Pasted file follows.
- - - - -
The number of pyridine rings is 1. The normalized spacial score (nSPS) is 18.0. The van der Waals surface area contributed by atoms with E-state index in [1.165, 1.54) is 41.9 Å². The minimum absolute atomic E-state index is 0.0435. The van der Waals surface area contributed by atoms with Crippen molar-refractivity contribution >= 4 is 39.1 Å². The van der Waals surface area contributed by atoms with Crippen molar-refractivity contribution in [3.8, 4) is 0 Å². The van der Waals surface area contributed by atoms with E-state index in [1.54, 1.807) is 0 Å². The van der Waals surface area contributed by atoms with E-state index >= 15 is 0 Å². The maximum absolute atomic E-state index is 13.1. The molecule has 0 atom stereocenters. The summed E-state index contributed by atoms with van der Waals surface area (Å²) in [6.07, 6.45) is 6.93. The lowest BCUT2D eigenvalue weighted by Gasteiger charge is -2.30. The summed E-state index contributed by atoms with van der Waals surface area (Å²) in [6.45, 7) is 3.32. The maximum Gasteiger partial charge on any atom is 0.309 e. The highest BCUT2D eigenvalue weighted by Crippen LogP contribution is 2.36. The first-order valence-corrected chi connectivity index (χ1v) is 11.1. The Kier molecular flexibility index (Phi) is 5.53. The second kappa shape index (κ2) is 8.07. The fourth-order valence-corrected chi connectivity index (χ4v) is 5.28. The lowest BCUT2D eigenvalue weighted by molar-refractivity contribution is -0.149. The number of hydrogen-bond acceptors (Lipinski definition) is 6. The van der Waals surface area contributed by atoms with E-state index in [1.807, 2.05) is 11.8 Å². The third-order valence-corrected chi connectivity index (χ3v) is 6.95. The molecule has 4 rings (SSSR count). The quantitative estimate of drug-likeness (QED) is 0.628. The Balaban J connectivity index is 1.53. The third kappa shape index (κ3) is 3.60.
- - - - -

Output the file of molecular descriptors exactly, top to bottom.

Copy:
The number of pyridine rings is 1. The normalized spacial score (nSPS) is 18.0. The van der Waals surface area contributed by atoms with E-state index in [1.165, 1.54) is 41.9 Å². The minimum absolute atomic E-state index is 0.0435. The van der Waals surface area contributed by atoms with Crippen molar-refractivity contribution >= 4 is 39.1 Å². The van der Waals surface area contributed by atoms with Crippen molar-refractivity contribution in [3.8, 4) is 0 Å². The van der Waals surface area contributed by atoms with E-state index in [1.54, 1.807) is 0 Å². The van der Waals surface area contributed by atoms with E-state index >= 15 is 0 Å². The maximum absolute atomic E-state index is 13.1. The molecule has 0 atom stereocenters. The summed E-state index contributed by atoms with van der Waals surface area (Å²) in [6.07, 6.45) is 6.93. The lowest BCUT2D eigenvalue weighted by Gasteiger charge is -2.30. The summed E-state index contributed by atoms with van der Waals surface area (Å²) in [6.45, 7) is 3.32. The maximum Gasteiger partial charge on any atom is 0.309 e. The highest BCUT2D eigenvalue weighted by Crippen LogP contribution is 2.36. The first-order valence-corrected chi connectivity index (χ1v) is 11.1. The Kier molecular flexibility index (Phi) is 5.53. The second kappa shape index (κ2) is 8.07. The fourth-order valence-corrected chi connectivity index (χ4v) is 5.28. The lowest BCUT2D eigenvalue weighted by molar-refractivity contribution is -0.149. The number of hydrogen-bond acceptors (Lipinski definition) is 6. The van der Waals surface area contributed by atoms with E-state index in [1.807, 2.05) is 11.8 Å². The third-order valence-corrected chi connectivity index (χ3v) is 6.95. The molecule has 4 rings (SSSR count). The quantitative estimate of drug-likeness (QED) is 0.628. The Balaban J connectivity index is 1.53. The third kappa shape index (κ3) is 3.60.